|Place of origin||United States|
|Main ingredients||Chicken, Chinese noodles, lettuce, ginger, sesame oil|
Chinese chicken salad is a salad including chopped chicken and Chinese culinary ingredients that are common in parts of the United States. Though many variations exist, common features of Chinese chicken salads include lettuce, cabbage, chicken (typically breast meat), deep-fried wonton skins or rice vermicelli and nuts (sliced almonds, cashews or peanuts). A basic vinaigrette for the salad includes ingredients like vegetable oil, sesame oil, rice vinegar (or citrus juice). Optional seasonings include dry hot mustard, sesame seeds, coriander and raw ginger or pickled ginger. In restaurants, Chinese chicken salad may be more embellished and offered as an American-style entree salad, similar to Caesar, Chef, and Cobb salads.
The Chinese chicken salad that is popular in the US seems to be a product of pan-Asian cuisine or fusion cuisine influences, rather than having roots in Chinese cuisine. Reasoning for that theory is that green lettuce salad is a dish of primarily Western origins.[failed verification – see discussion]
Many non-Western world cultures also have salads of various sorts as part of their traditional cuisines. In Fashionable Food: Seven Decades of Food Fads, Sylvia Lovegren writes, "There are many different types of cold chicken salad in China, although most of them seem to originate in Szechwan. But the Chinese chicken salad being consumed ... by the fashionable set, probably originated in California."[failed verification – see discussion] In Hollywood Dish, Akasha Richmond writes, "Hollywood gave rise to more salads than just the Caesar and Cobb. The 1960s produced the Chinese Chicken Salad, which was made popular at Madame Wu's in Santa Monica. Cary Grant asked her to put it on the menu after eating it at another restaurant."[failed verification – see discussion]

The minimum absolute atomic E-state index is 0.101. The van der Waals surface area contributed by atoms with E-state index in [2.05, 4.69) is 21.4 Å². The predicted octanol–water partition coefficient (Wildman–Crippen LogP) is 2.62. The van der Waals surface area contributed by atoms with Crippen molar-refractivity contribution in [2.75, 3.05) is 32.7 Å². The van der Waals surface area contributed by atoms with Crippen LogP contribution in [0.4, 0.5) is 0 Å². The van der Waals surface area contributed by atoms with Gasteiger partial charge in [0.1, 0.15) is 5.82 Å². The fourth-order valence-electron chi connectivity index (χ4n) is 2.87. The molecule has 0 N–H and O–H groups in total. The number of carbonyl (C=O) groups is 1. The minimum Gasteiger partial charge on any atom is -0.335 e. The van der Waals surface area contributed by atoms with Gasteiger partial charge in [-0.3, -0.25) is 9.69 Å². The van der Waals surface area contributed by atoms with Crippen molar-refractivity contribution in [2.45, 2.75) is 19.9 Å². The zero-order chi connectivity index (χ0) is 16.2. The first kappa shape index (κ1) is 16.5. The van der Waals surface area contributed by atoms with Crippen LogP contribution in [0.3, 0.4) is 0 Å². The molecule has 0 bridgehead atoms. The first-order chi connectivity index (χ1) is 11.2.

According to a website about Sylvia Cheng Wu, who is popularly known by her alias Madame Wu, "She came up with something better, using a recipe she vaguely remembered having encountered in Shanghai. It was a blend of shredded chicken, fried vermicelli, green onions and toasted almonds. Madame Wu’s soon became known for her Chinese chicken salad, now an American luncheon classic." But, the popularity of Chinese Chicken salad was not necessarily mainstream yet, although perhaps intimated and attempted throughout the years and generations.
In the United States, many common cookbooks from circa 1900 to the 1950s would include chicken salad; but, for many of them, that would often presume a bound salad with chopped vegetables and mayonnaise, typically without lettuce. For example, The Settlement Cookbook by Mrs. Simon Kander, published as early as 1910, includes a simple "Lettuce salad" with chopped onion and French or German dressing; but, no Chinese, Asian or Oriental salad of any kind. Similar bound chicken salads were found in Joy of Cooking as of the 1974 editions (first published as of 1931). It was by 1950s that main course type salads started to appear in books like Better Homes & Gardens, New Cook Book; whereas, that often included Caesar salad along with the usual bound chicken salad, but no Asian-styled or -flavored salads. The Good Housekeeping Cookbook introduced a "Sesame-Spinach Salad," with soy sauce and salad oil, although not with sesame oil; whereas, this introduced something closer to Asian flavors, such as comparatively to what also included a few curry salads and still others that were similar to Better Homes. The next generation of ever more exotic and main course salads were on the way.